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  • 60
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  • 7/29/2022
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Ethics for Business Lawyers

$75.00

Lawyers advising businesses on transactions or negotiating on their behalf often confront a range of important ethical questions.  The biggest is, who is your client?  Often a company’s owners or managers will not understand the distinction between representing them and representing the company? There are also issues of identifying and clearing conflicts among clients when they are negotiating transaction.  And what can a lawyer say or do when negotiating for a client? Also, lawyers are sometimes confronted with issues about what to do when clients are dishonest.  This program will provide you with a real world guide to ethical issues when representing clients in business transactions.  Ethical issues in business and corporate practice Identifying your client in a variety of transactional contexts – the company v. its managers? Conflicts of interest in representing both sides of a transaction Ethical issues in transactional negotiations and communications with represented parties Representing clients you know to be dishonest and reporting wrong-doing “up and out”   Speakers: Thomas E. Spahn is a partner in the McLean, Virginia office of McGuireWoods, LLP, where he has a substantial practice advising clients on properly creating and preserving the attorney-client privilege and work product protections.  For more than 30 years he has lectured extensively on legal ethics and professionalism and has written “The Attorney-Client Privilege and the Work Product Doctrine: A Practitioner’s Guide,” a 750 page treatise published by the Virginia Law Foundation.  Mr. Spahn has served as a member of the ABA Standing Committee on Ethics and Professional Responsibility and as a member of the Virginia State Bar's Legal Ethics Committee.  He received his B.A., magna cum laude, from Yale University and his J.D. from Yale Law School. William Freivogel is the principal of Freivogel Ethics Consulting and is an independent consultant to law firms on ethics and risk management.  He was a trial lawyer for 22 years and has practiced in the areas of legal ethics and lawyer malpractice for more than 25 years.  He is chair of the Editorial Board of the ABA/BNA Lawyers’ Manual on Professional Conduct. He maintains the Web site “Freivogel on Conflicts” at www.freivogelonconflicts.com<http://www.freivogelonconflicts.com/> .Mr. Freivogel is a graduate of the University of Illinois (Champaign), where he received his B.S. and LL.B.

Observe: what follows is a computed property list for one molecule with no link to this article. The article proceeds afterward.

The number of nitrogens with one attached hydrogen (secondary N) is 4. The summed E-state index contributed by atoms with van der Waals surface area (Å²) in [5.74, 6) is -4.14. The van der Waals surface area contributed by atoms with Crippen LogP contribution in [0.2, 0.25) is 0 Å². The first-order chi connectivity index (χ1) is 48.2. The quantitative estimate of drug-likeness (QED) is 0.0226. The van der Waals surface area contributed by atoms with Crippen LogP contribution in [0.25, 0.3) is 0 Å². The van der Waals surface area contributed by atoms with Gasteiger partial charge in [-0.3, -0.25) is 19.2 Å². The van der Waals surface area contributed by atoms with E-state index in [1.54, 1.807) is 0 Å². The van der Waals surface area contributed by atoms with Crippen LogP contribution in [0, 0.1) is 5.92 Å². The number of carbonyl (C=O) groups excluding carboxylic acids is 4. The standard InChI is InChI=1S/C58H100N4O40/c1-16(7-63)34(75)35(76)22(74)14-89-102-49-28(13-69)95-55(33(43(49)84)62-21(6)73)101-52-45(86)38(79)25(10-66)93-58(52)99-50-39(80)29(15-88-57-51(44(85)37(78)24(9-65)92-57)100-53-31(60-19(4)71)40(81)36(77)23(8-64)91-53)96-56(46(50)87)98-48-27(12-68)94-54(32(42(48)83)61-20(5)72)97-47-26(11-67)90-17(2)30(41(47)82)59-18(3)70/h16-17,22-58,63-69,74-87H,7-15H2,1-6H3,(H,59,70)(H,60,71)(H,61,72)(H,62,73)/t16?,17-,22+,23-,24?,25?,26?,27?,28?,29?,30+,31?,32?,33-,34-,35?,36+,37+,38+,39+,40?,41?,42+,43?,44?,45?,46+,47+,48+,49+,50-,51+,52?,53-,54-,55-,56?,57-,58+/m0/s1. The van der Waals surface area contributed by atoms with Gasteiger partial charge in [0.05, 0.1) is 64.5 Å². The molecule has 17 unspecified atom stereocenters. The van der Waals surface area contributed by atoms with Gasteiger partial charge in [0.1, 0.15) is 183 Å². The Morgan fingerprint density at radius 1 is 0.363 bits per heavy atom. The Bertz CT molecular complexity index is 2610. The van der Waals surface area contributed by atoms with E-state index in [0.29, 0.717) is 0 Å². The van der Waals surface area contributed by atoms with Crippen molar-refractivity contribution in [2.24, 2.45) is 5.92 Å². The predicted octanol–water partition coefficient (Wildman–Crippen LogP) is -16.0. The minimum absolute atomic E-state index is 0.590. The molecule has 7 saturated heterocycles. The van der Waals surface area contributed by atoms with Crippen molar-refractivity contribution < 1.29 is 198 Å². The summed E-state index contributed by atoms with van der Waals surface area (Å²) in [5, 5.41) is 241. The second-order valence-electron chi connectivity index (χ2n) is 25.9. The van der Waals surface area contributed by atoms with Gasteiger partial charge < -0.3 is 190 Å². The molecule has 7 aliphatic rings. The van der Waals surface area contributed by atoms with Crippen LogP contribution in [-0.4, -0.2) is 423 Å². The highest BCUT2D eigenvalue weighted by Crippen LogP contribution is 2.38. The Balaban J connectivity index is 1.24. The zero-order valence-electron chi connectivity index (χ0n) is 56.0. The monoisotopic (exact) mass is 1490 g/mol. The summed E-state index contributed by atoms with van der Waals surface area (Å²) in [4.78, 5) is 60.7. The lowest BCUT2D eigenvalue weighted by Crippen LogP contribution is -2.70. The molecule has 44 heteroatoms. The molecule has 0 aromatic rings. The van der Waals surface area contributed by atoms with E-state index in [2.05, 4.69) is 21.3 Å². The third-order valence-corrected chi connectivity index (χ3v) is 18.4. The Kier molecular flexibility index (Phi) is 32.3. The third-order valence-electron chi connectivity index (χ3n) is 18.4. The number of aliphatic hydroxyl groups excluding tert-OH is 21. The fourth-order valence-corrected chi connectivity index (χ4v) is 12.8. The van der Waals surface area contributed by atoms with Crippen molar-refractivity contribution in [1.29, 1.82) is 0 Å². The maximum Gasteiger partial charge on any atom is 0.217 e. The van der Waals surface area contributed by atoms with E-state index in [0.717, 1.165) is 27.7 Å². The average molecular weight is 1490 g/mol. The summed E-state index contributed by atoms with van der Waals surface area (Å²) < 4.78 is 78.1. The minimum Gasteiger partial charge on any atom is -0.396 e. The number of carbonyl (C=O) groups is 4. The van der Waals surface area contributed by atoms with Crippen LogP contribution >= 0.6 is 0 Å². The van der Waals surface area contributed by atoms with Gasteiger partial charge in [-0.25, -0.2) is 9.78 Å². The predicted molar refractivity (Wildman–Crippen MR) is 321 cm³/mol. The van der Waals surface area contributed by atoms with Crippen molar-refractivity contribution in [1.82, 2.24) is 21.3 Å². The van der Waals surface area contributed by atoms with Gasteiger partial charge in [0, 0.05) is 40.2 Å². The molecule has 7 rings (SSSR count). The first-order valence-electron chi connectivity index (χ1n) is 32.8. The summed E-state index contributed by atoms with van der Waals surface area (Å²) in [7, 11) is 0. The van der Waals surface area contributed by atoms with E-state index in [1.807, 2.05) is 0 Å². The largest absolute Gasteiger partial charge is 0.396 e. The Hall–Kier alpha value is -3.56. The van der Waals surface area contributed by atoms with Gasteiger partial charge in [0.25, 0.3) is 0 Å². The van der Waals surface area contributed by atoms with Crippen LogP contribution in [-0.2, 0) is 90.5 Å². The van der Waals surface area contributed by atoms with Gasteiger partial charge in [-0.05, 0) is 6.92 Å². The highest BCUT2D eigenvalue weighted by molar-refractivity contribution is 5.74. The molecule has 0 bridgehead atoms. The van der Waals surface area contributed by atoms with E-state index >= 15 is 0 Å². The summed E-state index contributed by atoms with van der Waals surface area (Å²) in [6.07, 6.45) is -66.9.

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  • 60
    Minutes
  • 7/30/2022
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Defending Against IRS Audits of Closely Held Companies, Part 1

$75.00